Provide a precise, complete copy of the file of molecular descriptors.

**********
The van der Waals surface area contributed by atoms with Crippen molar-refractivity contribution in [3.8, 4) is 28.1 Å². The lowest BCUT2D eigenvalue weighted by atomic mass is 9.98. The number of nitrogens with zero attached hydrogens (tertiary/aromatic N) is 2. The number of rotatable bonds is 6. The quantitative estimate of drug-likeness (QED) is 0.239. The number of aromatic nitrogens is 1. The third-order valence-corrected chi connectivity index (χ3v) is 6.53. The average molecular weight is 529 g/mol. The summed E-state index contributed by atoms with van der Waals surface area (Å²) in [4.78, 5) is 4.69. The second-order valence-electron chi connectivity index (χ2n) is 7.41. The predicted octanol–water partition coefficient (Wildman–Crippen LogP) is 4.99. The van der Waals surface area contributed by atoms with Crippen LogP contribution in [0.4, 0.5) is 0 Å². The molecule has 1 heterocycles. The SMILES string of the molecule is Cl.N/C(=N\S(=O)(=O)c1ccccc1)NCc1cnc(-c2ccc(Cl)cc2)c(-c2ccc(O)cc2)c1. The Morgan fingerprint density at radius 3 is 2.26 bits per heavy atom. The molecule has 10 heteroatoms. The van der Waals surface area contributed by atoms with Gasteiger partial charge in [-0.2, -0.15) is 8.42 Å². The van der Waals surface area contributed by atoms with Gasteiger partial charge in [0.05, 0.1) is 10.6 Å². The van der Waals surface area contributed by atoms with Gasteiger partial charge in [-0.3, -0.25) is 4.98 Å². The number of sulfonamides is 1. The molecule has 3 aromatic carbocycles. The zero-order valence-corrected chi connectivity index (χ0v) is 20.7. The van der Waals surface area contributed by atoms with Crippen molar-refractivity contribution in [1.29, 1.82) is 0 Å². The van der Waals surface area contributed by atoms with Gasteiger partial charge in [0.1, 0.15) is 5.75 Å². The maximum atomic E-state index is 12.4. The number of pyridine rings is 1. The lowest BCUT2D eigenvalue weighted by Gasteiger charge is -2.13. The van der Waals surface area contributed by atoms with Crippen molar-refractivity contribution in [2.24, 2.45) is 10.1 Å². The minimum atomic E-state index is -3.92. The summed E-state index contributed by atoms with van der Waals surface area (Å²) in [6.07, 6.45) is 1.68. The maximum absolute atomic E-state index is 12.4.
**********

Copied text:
The van der Waals surface area contributed by atoms with Crippen molar-refractivity contribution in [3.8, 4) is 28.1 Å². The lowest BCUT2D eigenvalue weighted by atomic mass is 9.98. The number of nitrogens with zero attached hydrogens (tertiary/aromatic N) is 2. The number of rotatable bonds is 6. The quantitative estimate of drug-likeness (QED) is 0.239. The number of aromatic nitrogens is 1. The third-order valence-corrected chi connectivity index (χ3v) is 6.53. The average molecular weight is 529 g/mol. The summed E-state index contributed by atoms with van der Waals surface area (Å²) in [4.78, 5) is 4.69. The second-order valence-electron chi connectivity index (χ2n) is 7.41. The predicted octanol–water partition coefficient (Wildman–Crippen LogP) is 4.99. The van der Waals surface area contributed by atoms with Crippen LogP contribution in [0.4, 0.5) is 0 Å². The molecule has 1 heterocycles. The SMILES string of the molecule is Cl.N/C(=N\S(=O)(=O)c1ccccc1)NCc1cnc(-c2ccc(Cl)cc2)c(-c2ccc(O)cc2)c1. The Morgan fingerprint density at radius 3 is 2.26 bits per heavy atom. The molecule has 10 heteroatoms. The van der Waals surface area contributed by atoms with Gasteiger partial charge in [-0.2, -0.15) is 8.42 Å². The van der Waals surface area contributed by atoms with Gasteiger partial charge in [0.05, 0.1) is 10.6 Å². The van der Waals surface area contributed by atoms with Gasteiger partial charge in [-0.3, -0.25) is 4.98 Å². The number of sulfonamides is 1. The molecule has 3 aromatic carbocycles. The zero-order valence-corrected chi connectivity index (χ0v) is 20.7. The van der Waals surface area contributed by atoms with Crippen molar-refractivity contribution in [1.29, 1.82) is 0 Å². The van der Waals surface area contributed by atoms with Gasteiger partial charge in [0.1, 0.15) is 5.75 Å². The maximum atomic E-state index is 12.4. The number of pyridine rings is 1. The lowest BCUT2D eigenvalue weighted by Gasteiger charge is -2.13. The van der Waals surface area contributed by atoms with Crippen molar-refractivity contribution in [2.24, 2.45) is 10.1 Å². The minimum atomic E-state index is -3.92. The summed E-state index contributed by atoms with van der Waals surface area (Å²) in [6.07, 6.45) is 1.68. The maximum absolute atomic E-state index is 12.4.